Who Will They Serve? Warnings Mount That Body Cameras Could Do More Harm Than Good
Though use of body cameras for the nation’s police officers has been put forth as a key reform that could increase accountability for law enforcement agencies and help curb episodes of police brutality, a new policy framework released by the ACLU on Thursday warns that without proper implementation the widespread deployment of such devices could actually do more than good for the people and communities most often targeted by aggressive forms of policing.
The recommendations by the prominent civil liberties group come in the form of “model legislation” that could be adopted by local or state governments or police departments themselves.
“If police officers are given discretion as to when to turn on and off their cameras and key moments go uncaptured when violence erupts, they will cause harm. If video footage is captured but state laws or law enforcement policies prohibit the public from viewing it, they will cause harm. And if body camera videos are released en masse, resulting in the widespread violation of American’s privacy with no public benefit — except perhaps to fans of TMZ and COPS-style reality shows — they will cause harm.” —Chad Marlow, ACLU”Policymakers nationwide have been asking for a plug-and-play model policy that shows them how to best balance the promotion of police accountability with the protection of privacy,” said Chad Marlow, an advocacy and policy counselor for the group. “This is precisely what the ACLU is offering them today.”
In the wake of high-profile killings of unarmed individuals like black teenager Michael Brown in Ferguson, Missouri last year and the rise of the Black Lives Matter movement which seeks to end impunity for officers who engage in excessively violent—and too often deadly—uses of force, the idea that wider availability of body cameras for officers was a solid policy idea garnered national support. However—and though it supports the increased use of such devices in part—the ACLU warns that a number of possible negative consequences of equipping large numbers of government officials, especially police officers, with body cameras should not be overlooked.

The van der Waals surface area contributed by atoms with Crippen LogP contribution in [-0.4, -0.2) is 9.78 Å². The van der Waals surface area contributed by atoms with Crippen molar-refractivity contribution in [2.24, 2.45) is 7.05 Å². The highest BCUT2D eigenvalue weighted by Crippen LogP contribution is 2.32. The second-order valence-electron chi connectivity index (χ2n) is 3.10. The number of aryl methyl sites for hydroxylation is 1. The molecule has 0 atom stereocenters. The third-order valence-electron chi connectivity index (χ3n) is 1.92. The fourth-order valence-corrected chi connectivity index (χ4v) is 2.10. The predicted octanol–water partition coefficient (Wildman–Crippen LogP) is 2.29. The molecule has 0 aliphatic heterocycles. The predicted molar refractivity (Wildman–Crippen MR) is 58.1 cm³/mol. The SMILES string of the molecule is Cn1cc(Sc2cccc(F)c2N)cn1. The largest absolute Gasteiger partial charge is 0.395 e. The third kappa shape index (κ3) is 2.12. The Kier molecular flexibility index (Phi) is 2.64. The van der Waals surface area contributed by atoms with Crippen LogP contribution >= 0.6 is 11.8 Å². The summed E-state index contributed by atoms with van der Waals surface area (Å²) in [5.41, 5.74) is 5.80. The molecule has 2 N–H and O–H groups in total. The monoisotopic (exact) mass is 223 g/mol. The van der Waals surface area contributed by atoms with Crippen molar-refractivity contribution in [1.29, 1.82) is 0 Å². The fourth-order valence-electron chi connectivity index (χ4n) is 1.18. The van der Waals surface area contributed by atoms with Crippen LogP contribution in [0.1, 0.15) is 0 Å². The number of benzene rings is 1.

With a focus on privacy issues and the possible misuse of the cameras by officers and the departments they work for, the ACLU model bill addresses a series of concerns and offers policies designed to make sure the devices actually serve the communities in which they are used and not simply the police being asked to wear them.
According to the ACLU, the encroachment of an ever-expanding surveillance state should not be forgotten, even as the nation takes seriously the plight of those who suffer most at the hands of police violence. As Marlow explains in a blog post Thursday:
The ACLU is not alone in its various concerns about the use of such cameras. Though the specific language of the model legislation was put forth by the group, they follow closely a set of principles issued last week by a broader coalition of civil rights groups calling for serious review and consideration of law enforcement’s use of these devices.
“To ensure mobile cameras are used to help eradicate discriminatory policing and protect civil rights,” the coalition said in a statement, “[we] are calling for camera policies to be developed publicly and to make sure that certain footage is made available to the public and the press. The groups also say that police departments must commit to a set of well-defined purposes for camera use, and need to specify clear operational policies for recording, retention, and access.”
Speaking on behalf of the coalition, Wade Henderson, president and CEO of The Leadership Conference on Civil and Human Rights, said the suggested guidelines would “help ensure that cameras are tools for accountability—not instruments of injustice.” And added, “Without fair and transparent standards for the use of body worn cameras, police departments risk exacerbating the problems they are seeking to fix.”
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